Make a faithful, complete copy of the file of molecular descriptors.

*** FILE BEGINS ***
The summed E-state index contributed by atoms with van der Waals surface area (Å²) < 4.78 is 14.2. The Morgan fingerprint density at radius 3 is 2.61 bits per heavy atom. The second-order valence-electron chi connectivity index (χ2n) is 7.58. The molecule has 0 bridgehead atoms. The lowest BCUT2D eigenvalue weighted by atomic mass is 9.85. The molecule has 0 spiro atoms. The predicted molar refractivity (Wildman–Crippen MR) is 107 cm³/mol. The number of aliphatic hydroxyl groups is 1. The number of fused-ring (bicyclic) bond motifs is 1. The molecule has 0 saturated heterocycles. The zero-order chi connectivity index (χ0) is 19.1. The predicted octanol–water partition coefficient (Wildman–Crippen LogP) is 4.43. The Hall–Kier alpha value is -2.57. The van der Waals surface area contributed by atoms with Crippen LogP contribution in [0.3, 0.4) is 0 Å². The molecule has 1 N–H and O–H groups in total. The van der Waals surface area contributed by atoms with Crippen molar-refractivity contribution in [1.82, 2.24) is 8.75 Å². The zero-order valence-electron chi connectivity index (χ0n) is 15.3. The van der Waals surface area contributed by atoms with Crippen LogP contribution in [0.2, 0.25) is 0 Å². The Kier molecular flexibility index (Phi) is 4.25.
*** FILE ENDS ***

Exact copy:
The summed E-state index contributed by atoms with van der Waals surface area (Å²) < 4.78 is 14.2. The Morgan fingerprint density at radius 3 is 2.61 bits per heavy atom. The second-order valence-electron chi connectivity index (χ2n) is 7.58. The molecule has 0 bridgehead atoms. The lowest BCUT2D eigenvalue weighted by atomic mass is 9.85. The molecule has 0 spiro atoms. The predicted molar refractivity (Wildman–Crippen MR) is 107 cm³/mol. The number of aliphatic hydroxyl groups is 1. The number of fused-ring (bicyclic) bond motifs is 1. The molecule has 0 saturated heterocycles. The zero-order chi connectivity index (χ0) is 19.1. The predicted octanol–water partition coefficient (Wildman–Crippen LogP) is 4.43. The Hall–Kier alpha value is -2.57. The van der Waals surface area contributed by atoms with Crippen LogP contribution in [0.3, 0.4) is 0 Å². The molecule has 1 N–H and O–H groups in total. The van der Waals surface area contributed by atoms with Crippen molar-refractivity contribution in [1.82, 2.24) is 8.75 Å². The zero-order valence-electron chi connectivity index (χ0n) is 15.3. The van der Waals surface area contributed by atoms with Crippen LogP contribution in [0.2, 0.25) is 0 Å². The Kier molecular flexibility index (Phi) is 4.25.